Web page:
Who: Mursal Gardezi, BS; Harold G. Moore, MD; Adrienne R. Socci, MD; Jonathan N. Grauer, MD
Journal: North American Spine Society Journal
Overview: The COVID-19 pandemic has had widespread impact across medical educational sectors, including cancellations and delays of board exams, interruptions in clinical rotations and electives, altered processes for away rotations, and conversion to virtual interviews. These changes, combined with applicant and program uncertainty, may affect the 2021 residency application cycle for competitive fields such as orthopaedic surgery. In consideration of spine trainees and the spine fellow application pipeline, the current study aims to evaluate for deviations in trends found in applications to an orthopaedic surgery residency program from the 2021 cycle compared to six years prior.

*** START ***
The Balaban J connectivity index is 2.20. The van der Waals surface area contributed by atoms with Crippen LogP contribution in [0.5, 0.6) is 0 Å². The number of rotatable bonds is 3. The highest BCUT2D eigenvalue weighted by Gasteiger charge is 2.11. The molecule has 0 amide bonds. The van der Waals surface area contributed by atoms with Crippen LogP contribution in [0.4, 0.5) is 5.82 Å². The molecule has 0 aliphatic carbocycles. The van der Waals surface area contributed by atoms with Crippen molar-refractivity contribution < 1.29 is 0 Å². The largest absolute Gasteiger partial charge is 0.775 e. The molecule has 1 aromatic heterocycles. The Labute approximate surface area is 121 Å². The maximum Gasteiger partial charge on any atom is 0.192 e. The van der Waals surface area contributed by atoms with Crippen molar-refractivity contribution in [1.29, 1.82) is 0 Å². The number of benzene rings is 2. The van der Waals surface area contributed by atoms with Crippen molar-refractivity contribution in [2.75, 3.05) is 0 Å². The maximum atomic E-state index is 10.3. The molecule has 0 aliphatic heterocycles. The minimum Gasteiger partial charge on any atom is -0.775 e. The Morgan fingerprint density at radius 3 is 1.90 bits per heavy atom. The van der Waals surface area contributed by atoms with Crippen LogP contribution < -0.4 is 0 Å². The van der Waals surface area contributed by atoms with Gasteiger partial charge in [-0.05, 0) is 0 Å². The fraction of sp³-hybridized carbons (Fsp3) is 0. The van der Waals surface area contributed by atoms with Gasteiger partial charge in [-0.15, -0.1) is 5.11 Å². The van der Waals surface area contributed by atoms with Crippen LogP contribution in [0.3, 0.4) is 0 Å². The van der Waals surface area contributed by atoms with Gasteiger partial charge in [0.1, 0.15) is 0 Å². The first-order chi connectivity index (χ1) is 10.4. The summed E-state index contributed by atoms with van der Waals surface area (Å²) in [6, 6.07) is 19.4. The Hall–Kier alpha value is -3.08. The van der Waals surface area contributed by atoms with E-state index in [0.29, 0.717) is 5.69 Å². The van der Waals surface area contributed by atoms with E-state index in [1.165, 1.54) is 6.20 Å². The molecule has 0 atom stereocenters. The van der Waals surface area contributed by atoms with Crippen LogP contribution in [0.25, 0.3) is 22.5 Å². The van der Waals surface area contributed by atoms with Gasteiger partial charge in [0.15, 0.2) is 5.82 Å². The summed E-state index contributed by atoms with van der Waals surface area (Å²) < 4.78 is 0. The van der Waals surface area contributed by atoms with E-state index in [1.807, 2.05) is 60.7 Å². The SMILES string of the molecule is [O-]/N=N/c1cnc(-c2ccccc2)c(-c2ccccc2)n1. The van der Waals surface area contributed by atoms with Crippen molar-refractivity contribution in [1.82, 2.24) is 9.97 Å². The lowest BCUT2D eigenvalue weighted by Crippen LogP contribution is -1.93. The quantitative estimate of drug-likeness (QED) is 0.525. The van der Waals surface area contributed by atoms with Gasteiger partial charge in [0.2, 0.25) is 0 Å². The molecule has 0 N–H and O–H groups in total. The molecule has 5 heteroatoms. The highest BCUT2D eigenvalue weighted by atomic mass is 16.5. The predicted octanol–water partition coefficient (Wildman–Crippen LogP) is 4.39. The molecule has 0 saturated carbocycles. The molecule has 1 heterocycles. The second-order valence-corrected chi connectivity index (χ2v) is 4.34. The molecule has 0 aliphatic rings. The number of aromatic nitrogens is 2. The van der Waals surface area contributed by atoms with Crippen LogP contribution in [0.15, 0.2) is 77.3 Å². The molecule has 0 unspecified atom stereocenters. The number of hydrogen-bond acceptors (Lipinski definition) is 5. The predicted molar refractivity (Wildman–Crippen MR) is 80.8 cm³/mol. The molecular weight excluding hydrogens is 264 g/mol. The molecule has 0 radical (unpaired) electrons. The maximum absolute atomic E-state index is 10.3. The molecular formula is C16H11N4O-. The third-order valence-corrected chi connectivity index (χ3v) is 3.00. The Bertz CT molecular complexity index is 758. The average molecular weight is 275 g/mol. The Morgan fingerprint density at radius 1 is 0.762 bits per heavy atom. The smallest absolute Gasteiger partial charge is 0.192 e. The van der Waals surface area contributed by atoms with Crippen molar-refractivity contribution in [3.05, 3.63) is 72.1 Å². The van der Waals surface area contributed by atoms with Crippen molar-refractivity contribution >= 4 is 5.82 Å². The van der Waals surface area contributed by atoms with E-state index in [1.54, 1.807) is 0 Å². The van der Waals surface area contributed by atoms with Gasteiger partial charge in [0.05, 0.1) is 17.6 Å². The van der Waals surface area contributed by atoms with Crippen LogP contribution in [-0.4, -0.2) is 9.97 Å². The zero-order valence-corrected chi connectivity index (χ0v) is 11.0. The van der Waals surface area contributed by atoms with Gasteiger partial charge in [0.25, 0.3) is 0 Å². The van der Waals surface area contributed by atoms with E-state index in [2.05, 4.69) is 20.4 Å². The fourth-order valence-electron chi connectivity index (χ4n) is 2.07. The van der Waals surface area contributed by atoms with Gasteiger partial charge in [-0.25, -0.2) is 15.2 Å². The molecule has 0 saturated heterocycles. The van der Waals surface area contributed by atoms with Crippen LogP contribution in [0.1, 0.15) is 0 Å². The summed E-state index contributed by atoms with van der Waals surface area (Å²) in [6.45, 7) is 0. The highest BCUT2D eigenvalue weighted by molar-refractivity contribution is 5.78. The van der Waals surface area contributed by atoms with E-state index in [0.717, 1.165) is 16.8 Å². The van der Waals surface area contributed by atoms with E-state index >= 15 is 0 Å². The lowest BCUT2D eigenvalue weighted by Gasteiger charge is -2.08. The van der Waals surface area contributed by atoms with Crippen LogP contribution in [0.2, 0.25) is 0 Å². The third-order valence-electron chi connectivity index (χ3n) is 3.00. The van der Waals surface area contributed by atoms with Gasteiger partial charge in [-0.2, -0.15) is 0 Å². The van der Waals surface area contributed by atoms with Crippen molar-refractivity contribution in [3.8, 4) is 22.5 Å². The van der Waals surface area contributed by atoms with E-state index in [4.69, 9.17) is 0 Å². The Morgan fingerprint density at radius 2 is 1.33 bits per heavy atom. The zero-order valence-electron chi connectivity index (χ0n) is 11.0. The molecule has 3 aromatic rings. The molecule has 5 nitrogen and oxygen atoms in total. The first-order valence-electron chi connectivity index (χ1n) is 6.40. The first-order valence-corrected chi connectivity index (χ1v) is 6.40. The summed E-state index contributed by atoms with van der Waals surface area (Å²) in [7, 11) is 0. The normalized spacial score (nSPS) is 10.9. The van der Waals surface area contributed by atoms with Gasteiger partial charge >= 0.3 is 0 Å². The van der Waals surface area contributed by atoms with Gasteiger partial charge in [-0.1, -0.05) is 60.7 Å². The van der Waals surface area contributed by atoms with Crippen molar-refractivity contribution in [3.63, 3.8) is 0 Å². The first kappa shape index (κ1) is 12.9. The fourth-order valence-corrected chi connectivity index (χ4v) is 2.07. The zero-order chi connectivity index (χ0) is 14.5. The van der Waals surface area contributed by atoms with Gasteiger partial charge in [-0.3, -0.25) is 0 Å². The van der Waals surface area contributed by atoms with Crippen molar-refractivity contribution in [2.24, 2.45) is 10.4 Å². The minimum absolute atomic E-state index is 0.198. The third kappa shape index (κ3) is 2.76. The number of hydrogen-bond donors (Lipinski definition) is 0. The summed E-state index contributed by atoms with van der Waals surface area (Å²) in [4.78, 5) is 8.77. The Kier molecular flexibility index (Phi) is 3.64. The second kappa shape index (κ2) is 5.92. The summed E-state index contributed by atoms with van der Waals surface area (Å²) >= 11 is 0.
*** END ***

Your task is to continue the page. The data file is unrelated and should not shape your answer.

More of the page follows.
After institutional review board approval, applications to a single orthopaedic surgery residency program from application cycles 2015 to 2021 were evaluated in the Electronic Residency Application System (ERAS) and analyzed for trends. Supplementary information was taken from publicly available ERAS statistics.
Compared to existing trends, the ERAS 2021 cycle had a greater number of applicants, more research items, and lower rates of USMLE Step 2 test administration. Of the 4,965 applications analyzed, no deviations in trends were found in number of female applicants, Black and Hispanic applicants, applicants from medical schools outside the US, DO applicants, applicants with interruptions in their training, or USMLE scores.
The authors concluded that the orthopaedic surgery applicant pool increased amidst the COVID-19 pandemic and applicants had more research items than previous years. No significant deviations in the demographics of the applicant pool were noted. This is thought to be reassuring about the integrity of the orthopaedic residency application process/spine fellow application pipeline and should continue to be observed in the coming years. The full article is available via the link.